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Exxon's Comprehensive Commitment to Safety Excellence


Photo credit: Credit: Alyssa Martinez / Drew Crownover

By now, you likely already know that 5,000 barrels of diluted bitumen swamped an Arkansas suburban subdivision over a week ago, caused the evacuation of 22 homes, oiled some ducks and splashed across the front pages of all social media sites. We’ve seen the photos, we’ve watched the video (over 3 million views!), and most of us have moved on. (Although these disgusting photos and this set of videos just surfaced which might spark some fresh concern.)

Since we tend to think of oil spills on a grandiose and massive scale – millions of gallons of crude pouring from the Exxon Valdez into the pristine Alaskan coastline, the Hawaii-sized Persian Gulf slick, the iconic image of the flaming sea of the Deepwater Horizon/Macondo blowout – the Mayflower spill, with a measly 45 minutes of flow and a few slicked lawns seems hardly newsworthy. Truth is, the relative impact of this little blunder compared to the estimated 1.3 million tons per year (conservative estimate) of petroleum released into the marine environment alone is quite literally an almost insignificant drop in the proverbial bucket/sea.
 
Photo credit: Alyssa Martinez / Drew Crownover / Annie Dill / Alex Shahrokhi
 
If the Arkansas spill is upsetting not for its relative scale, it might be for its proximity to…well, where we live. Last week I spoke with someone who was at the site of the spill the day after the initial line break, and I asked what it was like out there. Here’s what he said (to be read in an Arkansan accent): "There is oil everywhere in the bad areas. It's all in the water now, and you can't see that. The area where the leak happened was very nasty, it was everywhere. I didn't get there ‘till Sunday, so it had a day and half to seep out. And then it rained, so it dissipated partially. I know a guy who lives there and he is staying with his parents, they've all evacuated.” When an otherwise invisible and unnoticed buried pipeline turns a McNeighborhood in Anytown, USA into a tar pit, people notice.
 
You don’t hear many people calling this “oil” what it really is. While it’s been described as Wabasca Heavy crude, “heavy crude” isn’t exactly the whole story. Known in industry as “dilbit,” the Mayflower pipeline was actually carrying diluted bitumen. Bitumen was in the not-to-distant past considered garbage crude.
 
As the light, sweet crude we know and love has been depleted, bitumen has become increasingly attractive, prices have soared, and pipelines have been built to transport it from the Alberta tar sands to refineries in Texas. To get the bitumen (which has the consistency of peanut butter at room temperature) through pipelines, chemicals are added to dilute the nasty stuff into something far nastier. Enter dilbit, which separates into its constituent parts when it hits water and begins to sink (while “regular” oil floats) as the diluents dissipate, creating underwater mire that can’t be cleaned up with methods we have easily at our disposal.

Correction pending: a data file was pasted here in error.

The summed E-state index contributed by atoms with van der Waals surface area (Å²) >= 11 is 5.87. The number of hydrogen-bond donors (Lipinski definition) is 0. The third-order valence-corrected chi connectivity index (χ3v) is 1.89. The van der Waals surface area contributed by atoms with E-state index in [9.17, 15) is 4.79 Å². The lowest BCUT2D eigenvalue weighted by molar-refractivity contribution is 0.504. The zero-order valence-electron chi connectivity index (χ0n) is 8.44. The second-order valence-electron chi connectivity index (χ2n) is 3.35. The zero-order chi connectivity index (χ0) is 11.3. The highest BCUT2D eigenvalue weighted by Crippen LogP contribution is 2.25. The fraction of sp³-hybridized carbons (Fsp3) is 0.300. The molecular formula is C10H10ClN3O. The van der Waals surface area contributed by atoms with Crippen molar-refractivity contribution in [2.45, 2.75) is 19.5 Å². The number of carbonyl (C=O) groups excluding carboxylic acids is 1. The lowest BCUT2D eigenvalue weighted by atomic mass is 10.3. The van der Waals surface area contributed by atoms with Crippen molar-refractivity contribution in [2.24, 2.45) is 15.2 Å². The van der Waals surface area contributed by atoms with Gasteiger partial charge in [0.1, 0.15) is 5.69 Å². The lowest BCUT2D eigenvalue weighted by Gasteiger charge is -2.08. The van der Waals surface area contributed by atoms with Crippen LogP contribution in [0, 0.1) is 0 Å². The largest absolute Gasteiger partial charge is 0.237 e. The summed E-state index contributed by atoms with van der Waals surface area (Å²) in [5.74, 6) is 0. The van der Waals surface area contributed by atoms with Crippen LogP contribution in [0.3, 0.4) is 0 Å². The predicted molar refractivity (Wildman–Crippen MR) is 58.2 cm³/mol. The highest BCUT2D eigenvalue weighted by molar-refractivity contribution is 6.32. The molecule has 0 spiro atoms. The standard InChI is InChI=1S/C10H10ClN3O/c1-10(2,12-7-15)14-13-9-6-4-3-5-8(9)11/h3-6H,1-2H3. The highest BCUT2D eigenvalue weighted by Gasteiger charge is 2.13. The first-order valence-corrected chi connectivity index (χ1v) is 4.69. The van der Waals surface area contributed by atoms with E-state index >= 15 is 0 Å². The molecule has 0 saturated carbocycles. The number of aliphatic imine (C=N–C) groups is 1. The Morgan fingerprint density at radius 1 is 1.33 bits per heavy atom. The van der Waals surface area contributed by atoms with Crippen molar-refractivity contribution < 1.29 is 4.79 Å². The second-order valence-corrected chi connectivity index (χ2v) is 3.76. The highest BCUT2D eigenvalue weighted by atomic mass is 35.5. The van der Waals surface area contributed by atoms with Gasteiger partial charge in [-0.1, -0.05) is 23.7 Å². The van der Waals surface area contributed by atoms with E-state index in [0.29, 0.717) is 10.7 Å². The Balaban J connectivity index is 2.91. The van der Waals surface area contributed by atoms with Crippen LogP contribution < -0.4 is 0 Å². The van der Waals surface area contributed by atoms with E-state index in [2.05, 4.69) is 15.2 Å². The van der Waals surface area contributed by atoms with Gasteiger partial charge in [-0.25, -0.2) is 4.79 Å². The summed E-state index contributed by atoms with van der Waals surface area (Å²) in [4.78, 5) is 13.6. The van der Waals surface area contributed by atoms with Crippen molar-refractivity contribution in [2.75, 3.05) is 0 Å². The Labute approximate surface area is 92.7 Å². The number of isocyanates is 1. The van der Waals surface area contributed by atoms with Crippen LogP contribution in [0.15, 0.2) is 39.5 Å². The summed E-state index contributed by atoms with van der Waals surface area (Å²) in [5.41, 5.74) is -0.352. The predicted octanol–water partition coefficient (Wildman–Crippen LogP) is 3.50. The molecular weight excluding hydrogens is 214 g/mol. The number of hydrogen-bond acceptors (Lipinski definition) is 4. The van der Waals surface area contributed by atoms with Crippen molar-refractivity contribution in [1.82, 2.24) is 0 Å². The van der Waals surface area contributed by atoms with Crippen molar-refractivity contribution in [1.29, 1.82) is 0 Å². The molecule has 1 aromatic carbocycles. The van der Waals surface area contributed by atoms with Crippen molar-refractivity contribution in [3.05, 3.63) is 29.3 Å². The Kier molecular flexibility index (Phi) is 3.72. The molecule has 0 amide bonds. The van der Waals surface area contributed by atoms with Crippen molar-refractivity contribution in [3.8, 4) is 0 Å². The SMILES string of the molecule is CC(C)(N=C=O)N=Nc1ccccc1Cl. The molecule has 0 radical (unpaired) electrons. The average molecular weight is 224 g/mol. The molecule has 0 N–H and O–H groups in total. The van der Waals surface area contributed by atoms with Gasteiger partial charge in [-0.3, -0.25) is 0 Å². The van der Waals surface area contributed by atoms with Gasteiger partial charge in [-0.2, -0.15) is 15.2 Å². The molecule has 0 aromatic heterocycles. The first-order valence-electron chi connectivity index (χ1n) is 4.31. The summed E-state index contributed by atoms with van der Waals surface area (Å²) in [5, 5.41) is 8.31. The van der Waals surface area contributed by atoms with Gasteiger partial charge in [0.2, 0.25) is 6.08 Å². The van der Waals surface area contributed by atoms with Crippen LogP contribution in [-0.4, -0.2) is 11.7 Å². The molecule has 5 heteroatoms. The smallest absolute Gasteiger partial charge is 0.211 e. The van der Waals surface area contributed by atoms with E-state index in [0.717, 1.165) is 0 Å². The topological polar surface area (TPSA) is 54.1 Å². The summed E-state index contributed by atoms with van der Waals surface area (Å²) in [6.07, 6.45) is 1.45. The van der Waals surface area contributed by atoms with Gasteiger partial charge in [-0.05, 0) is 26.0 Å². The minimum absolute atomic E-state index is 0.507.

Even worse – since the spill was technically not “oil” by government standards, Exxon is, through a ludicrous legal exemption, getting out of paying for cleanup. The Oil Spill Liability Trust Fund apparently doesn’t cover diluted bitumen, so Exxon is off the hook. As stated by Oil Change International’s David Turnbull, “Exxon is about to cash in on the ‘please spill tar sands oil in my kid’s playground’ subsidy.”
 
With a last ironic face-slap, days after the Mayflower spill as gritty low-grade crude was still flowing past the picket fences, Exxon wins a national safety award for their “comprehensive commitment to safety excellence.” No mention, whatsoever, was made of the Arkansas fiasco.
 
Between the media access block, imposition of a no-fly zone over the spill site, blatant shirking of financial responsibility, inadequate regulation and cleanup capacity for tar sands’ bitumen and the glimpse of potential risks this little spill offered (the Arkansas pipeline has just a tenth of the carrying capacity that Keystone would have), you’d hope that we could take a clue from this minor predictive event and take informed action against the building of the massive Keystone XL pipeline that will run from the Western Canadian Sedimentary Basin in Alberta to the Texas Gulf Coast, crossing over one of the world’s largest aquifers, farmland and sensitive wildlife habitat.
 
The duck-killing Pegasus pipeline should be the nail in the coffin for the Keystone XL pipeline, but chances are, it will make its way through the hype machine and soon be forgotten by US media and the woefully myopic public eye, just like all of our flailing, oil-covered media darlings. 
 

 

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